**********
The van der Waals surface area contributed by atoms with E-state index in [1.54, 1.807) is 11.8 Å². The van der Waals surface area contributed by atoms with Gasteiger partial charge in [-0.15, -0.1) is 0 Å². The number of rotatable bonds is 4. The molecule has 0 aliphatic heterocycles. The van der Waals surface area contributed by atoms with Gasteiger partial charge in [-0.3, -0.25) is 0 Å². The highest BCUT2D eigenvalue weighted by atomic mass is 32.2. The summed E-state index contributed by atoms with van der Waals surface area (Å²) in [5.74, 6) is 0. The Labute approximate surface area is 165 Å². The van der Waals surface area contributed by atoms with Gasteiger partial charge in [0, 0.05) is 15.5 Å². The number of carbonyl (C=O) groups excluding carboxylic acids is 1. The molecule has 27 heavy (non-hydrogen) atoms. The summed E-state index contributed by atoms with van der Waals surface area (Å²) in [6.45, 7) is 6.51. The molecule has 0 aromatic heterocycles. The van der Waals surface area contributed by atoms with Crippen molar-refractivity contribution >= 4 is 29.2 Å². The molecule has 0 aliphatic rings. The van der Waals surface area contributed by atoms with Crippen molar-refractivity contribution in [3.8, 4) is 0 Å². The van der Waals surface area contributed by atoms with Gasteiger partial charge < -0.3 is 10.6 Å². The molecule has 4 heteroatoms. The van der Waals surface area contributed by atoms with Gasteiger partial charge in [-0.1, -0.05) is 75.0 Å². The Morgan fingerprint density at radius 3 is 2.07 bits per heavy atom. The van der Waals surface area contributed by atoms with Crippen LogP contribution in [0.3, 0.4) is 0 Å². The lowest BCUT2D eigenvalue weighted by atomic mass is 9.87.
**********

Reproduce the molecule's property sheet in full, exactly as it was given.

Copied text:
The van der Waals surface area contributed by atoms with E-state index in [1.54, 1.807) is 11.8 Å². The van der Waals surface area contributed by atoms with Gasteiger partial charge in [-0.15, -0.1) is 0 Å². The number of rotatable bonds is 4. The molecule has 0 aliphatic heterocycles. The van der Waals surface area contributed by atoms with Gasteiger partial charge in [-0.3, -0.25) is 0 Å². The highest BCUT2D eigenvalue weighted by atomic mass is 32.2. The summed E-state index contributed by atoms with van der Waals surface area (Å²) in [5.74, 6) is 0. The Labute approximate surface area is 165 Å². The van der Waals surface area contributed by atoms with Gasteiger partial charge in [0, 0.05) is 15.5 Å². The number of carbonyl (C=O) groups excluding carboxylic acids is 1. The molecule has 27 heavy (non-hydrogen) atoms. The summed E-state index contributed by atoms with van der Waals surface area (Å²) in [6.45, 7) is 6.51. The molecule has 0 aromatic heterocycles. The van der Waals surface area contributed by atoms with Crippen molar-refractivity contribution >= 4 is 29.2 Å². The molecule has 0 aliphatic rings. The van der Waals surface area contributed by atoms with Crippen molar-refractivity contribution in [3.8, 4) is 0 Å². The van der Waals surface area contributed by atoms with Gasteiger partial charge < -0.3 is 10.6 Å². The molecule has 4 heteroatoms. The van der Waals surface area contributed by atoms with Gasteiger partial charge in [-0.1, -0.05) is 75.0 Å². The Morgan fingerprint density at radius 3 is 2.07 bits per heavy atom. The van der Waals surface area contributed by atoms with Crippen LogP contribution in [0.3, 0.4) is 0 Å². The lowest BCUT2D eigenvalue weighted by atomic mass is 9.87.